Non-fiction:     Jonathan Edwards ("Sinners in the Hands of an Angry God")
                  Salem Court Docu ments
                  Ben jamin Fran klin
                  William Least Heat Moon fro m Blue Highways
                  Ch ief Joseph
                  Abigail Smith Adams Letter to Her Husband
                  Gloria Steinem “Sisterhood”
                  Anna Quindlen fro m “Mother’s Choice”
                  Richard Rodriquez fro m “Hunger of Memory”
                  Abraham Lincoln fro m “A House Divided”
                  Olaudah Equiano fro m “The Interesting Narrative of the Life of
                           Olaudah Equiano”
                  Bernard Weisberger fro m A Nation of Immigrants
Short Stories:
                 Baldwin “Sonny's Blues”
                 Porter “Jilting of Granny Wetherall”
                 Chopin “The Storm” “Story of An Hour”
                 Silko “The Man to Send Rain Clouds”
                 Hawthorne “Young Good man Brown”
                 Gilman, “Yellow Wallpaper”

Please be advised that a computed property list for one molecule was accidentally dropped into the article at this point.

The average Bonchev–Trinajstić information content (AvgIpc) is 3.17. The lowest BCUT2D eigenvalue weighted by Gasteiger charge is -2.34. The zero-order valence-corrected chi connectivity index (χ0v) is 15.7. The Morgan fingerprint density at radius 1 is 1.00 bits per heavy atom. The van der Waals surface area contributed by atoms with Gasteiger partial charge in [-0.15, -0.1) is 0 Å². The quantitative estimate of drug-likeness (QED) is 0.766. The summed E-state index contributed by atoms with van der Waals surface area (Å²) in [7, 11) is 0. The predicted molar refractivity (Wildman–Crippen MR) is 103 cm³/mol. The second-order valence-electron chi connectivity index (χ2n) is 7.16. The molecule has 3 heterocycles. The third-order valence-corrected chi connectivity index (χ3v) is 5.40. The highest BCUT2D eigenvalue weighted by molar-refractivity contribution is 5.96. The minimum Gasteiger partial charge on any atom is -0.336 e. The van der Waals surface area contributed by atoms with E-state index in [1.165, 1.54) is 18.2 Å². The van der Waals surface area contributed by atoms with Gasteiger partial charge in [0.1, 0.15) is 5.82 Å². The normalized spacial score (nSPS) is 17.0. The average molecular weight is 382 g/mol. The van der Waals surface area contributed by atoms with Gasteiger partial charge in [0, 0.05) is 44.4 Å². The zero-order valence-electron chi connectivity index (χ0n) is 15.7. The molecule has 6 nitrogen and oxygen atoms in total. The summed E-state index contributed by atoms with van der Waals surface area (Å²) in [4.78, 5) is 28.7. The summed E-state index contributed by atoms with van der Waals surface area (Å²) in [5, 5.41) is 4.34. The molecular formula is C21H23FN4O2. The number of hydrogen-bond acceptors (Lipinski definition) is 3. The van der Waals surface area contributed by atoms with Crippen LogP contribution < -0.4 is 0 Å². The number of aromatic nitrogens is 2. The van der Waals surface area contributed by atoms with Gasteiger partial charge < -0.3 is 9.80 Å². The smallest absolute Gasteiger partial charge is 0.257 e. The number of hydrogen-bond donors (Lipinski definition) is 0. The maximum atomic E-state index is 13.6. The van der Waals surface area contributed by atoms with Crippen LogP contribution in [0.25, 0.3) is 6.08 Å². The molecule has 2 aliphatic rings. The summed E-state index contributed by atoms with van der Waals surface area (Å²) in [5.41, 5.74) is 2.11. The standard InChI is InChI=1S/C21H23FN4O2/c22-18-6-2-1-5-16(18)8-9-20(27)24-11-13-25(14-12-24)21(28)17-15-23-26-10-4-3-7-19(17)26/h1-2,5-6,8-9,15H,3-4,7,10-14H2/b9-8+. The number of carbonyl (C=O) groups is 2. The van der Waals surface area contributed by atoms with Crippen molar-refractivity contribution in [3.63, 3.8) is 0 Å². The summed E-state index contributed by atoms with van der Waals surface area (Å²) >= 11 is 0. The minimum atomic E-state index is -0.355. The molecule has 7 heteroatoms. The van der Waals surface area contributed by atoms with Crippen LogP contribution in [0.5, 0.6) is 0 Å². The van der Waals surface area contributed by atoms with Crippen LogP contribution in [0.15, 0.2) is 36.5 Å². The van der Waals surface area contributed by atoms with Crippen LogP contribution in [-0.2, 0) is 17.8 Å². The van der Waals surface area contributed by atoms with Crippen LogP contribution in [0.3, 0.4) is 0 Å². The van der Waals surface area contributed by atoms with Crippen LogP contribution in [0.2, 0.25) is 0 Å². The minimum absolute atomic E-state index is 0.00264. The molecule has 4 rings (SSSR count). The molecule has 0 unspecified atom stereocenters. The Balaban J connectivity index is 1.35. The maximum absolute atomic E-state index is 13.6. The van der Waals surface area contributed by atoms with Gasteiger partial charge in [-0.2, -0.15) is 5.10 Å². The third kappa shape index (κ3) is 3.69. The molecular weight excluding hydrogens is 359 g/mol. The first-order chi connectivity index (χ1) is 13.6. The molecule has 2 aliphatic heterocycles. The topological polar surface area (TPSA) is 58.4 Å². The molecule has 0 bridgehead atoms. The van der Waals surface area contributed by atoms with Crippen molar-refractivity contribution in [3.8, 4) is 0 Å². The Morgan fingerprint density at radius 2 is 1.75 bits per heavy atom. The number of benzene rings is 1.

Poetry:
                 Ann Bradstreet
                 Phyllis Wheatley
                 Walt Whit man
                 Emily Dickinson




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2. Identity of Place
                 1. To co mpare/contrast the influences of geography and location on literary content,     style,
                 and intent.
                 2. To exp lain the influences of place on the development of the American
                    identity.
                 3. To examine the develop ment of regional language differences and its impact on literature.

Resources:       Much of the short selections are fro m the anthology, Language of Literature, A merican Literature,
                 or An Introduction or Read ing Poetry .



Novels:
                 The Adventures of Huckleberry Finn
                 selections from Winesburg, Ohio

Nonfiction :
                 William Bradfo rd fro m “Of Ply mouth Plantation”
                 Anne Moody from Co ming of Age in Mississippi
                 Elinore Pru itt Stewart fro m Letters o f a Woman Homesteader